Nation's Slicked-Back-Hair Men Rally Against Negative Hollywood Portrayal

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Nation's Slicked-Back-Hair Men Rally Against Negative Hollywood Portrayal

Ray Swartz, a prominent slicked-back-hair man.
Ray Swartz, a prominent slicked-back-hair man.

LOS ANGELES—Thousands of members of the slicked-back-hair community gathered in Hollywood Monday to protest the film industry's longtime trend of depicting men with slicked-back hair as untrustworthy, unlikeable antagonists.

"There have been 4,192 films in the past 10 years in which male characters with sleek or slicked-back hairstyles have been portrayed in a negative light," said Ray Swartz, chairman of the National Organization of Men with Slicked-Back Hair. "Even though men with this hairstyle comprise just 3 percent of the U.S. populace, they make up nearly 80 percent of all film and TV villains, bad guys, and just plain assholes. As a result, thousands of men who enjoy wetting their hair and then combing it straight back face a silent but pervasive form of discrimination every single day."

"I'm just a man with slicked-back hair," Swartz added. "Does that make me a sleazeball?"

According to statistics released by the organization, five out of every six characters with slicked-back hair are cast as the primary antagonist. Of this group, 29 percent are depicted as greedy and manipulative Wall Street sharks, 22 percent as cold, emotionless murderers, 19 percent as evil coaches or mentors, 12 percent as corrupt mafiosi, 8 percent as undead creatures who feast on human blood, and the remaining 10 percent fall into the general category of jerks/pricks/John Travolta.

More alarming, Swartz said, is that certain subsets of slicked-back-hair Americans endure even worse prejudices. He cited men with slicked-back hair who also talk with cigarettes dangling out of their mouths, wear blue button-down shirts with white collars, or place toothpicks behind their right ears as the most victimized.

"Just because I have heavily gelled, jet-black, slicked-back hair does not mean I can't lead a normal, productive life," Kettering, OH native Martin Sutulovich said. "I'm not consumed by an insatiable thirst for power, I know nothing about the high-pressure world of real-estate speculation, and I have a wife and kids whom I love very much. The last thing I want to do is murder them, cut them up into tiny pieces, bag them up, and put them out with the trash, but when strangers look at me, that's all they think."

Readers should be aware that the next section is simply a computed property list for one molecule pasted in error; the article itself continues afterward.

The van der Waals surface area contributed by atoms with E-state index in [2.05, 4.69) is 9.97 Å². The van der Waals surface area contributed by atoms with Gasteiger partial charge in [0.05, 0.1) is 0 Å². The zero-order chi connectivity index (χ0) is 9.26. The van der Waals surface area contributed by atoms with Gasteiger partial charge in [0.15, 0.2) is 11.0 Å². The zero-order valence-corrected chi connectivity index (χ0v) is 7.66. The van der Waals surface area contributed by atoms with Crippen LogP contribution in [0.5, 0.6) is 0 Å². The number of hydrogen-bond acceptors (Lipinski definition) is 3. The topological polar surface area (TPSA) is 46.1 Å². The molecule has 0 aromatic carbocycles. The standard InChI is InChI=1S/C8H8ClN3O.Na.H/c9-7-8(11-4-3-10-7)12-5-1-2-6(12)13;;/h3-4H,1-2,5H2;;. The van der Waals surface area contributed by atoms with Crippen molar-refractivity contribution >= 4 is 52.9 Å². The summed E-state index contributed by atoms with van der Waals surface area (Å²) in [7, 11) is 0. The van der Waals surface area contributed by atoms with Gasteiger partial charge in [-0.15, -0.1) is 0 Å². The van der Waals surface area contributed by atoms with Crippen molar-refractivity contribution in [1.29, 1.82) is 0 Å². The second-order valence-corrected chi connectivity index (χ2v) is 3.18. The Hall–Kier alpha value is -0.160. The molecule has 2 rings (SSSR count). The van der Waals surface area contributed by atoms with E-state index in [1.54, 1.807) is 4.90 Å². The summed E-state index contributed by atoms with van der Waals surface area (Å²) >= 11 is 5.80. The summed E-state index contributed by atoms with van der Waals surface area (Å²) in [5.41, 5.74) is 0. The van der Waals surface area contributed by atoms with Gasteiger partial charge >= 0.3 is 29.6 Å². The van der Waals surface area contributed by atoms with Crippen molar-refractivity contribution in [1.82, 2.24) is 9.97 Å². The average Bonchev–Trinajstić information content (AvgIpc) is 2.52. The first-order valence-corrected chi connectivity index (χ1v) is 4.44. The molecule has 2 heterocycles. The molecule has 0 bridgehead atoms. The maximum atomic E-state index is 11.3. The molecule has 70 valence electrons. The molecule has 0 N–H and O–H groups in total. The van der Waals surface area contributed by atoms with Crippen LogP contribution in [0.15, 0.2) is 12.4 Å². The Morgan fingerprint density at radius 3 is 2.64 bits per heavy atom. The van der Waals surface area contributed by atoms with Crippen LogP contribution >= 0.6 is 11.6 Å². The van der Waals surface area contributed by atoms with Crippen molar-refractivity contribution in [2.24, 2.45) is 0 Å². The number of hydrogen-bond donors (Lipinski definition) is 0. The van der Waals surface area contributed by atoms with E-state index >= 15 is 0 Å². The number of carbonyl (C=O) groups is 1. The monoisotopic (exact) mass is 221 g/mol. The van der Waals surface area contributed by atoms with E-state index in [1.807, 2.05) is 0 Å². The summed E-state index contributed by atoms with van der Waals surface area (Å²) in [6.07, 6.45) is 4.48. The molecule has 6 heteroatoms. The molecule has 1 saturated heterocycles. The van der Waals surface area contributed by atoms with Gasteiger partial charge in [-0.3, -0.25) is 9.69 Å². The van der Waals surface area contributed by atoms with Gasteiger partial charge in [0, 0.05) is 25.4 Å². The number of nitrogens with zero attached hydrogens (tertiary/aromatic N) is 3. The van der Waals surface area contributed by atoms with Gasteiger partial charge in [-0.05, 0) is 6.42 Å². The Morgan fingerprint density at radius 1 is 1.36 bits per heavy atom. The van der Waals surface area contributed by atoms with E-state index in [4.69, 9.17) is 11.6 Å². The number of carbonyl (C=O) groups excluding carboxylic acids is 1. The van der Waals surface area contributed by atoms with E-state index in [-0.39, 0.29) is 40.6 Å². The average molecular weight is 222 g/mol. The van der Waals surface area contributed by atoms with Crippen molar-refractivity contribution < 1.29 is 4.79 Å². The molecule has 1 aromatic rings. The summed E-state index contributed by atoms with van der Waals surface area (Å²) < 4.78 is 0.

A recent study conducted by Swartz's group indicates that Americans who slick back their hair usually experience typical development, have life spans equal to those without slicked-back hair, and are no more likely to stoically torture people with medical instruments than the average dry-haired citizen.

"You always see crooked lawyers and politicians with slicked-back hair in the movies, but when was the last time you saw a computer programmer with slicked-back hair, a farmer who built a magical baseball field in a cornfield with slicked-back hair, or a man who defused a bomb at the last possible second to save thousands of innocent lives with slicked-back hair?" Swartz said. "Never."

"The closest thing we've ever gotten to a hero is Steven Seagal or that Spanish neighbor guy on Sanford And Son," he added. "And Seagal's hair is pulled back into a ponytail, so he doesn't even really count."

Swartz also pointed out that even females who appear in films with slicked-back hair often end up transforming into aliens who have sex with people and then kill them.

"I have naturally oily hair. If I leave it dry, it ends up messy by the end of the day, so I slick it back," Doug Roessner of Brockton, MA said. "I sell insurance for a living, so how am I supposed to get my clients to trust me when they all think I'm some money-hungry scumbag? And every time I tell my bosses that I'll 'take care of' a problem, they immediately assume I mean murdering someone. It's pathetic."

"My son hasn't been the same around me since he watched D2: The Mighty Ducks last month," said slicked-back-hair man Mick Romanini, referencing the film in which coach Gordon Bombay slicks back his hair when consumed by fame, then wears it dry again upon realizing the error of his ways. "Is this what we want to teach our children about slicked-back hair?"

Added Romanini, "He should be able to do whatever he wants with his hair when he gets older and not worry that people are going to assume he's the kind of guy who would plot his best friend's death and then seduce the widow to get his hands on the insurance money."

In interviews, studio executives have countered the protests by citing a number of realistic and sympathetic characters with slicked-back hair, including James Bond, Superman, and Data from Star Trek.

But Swartz rejects such claims. After closer examination, he said, Bond's hair is slicked "more to the side than back," Data is not a human being, and Superman has a distinct curl of hair that falls on his forehead, which his group considers a different hairstyle altogether.

Hollywood is facing similar protests from groups such as the National Association of Maniacal Laughers, the American Mustache-Twirlers Coalition, and the Alliance of Gentlemen with Scars and Eye Patches.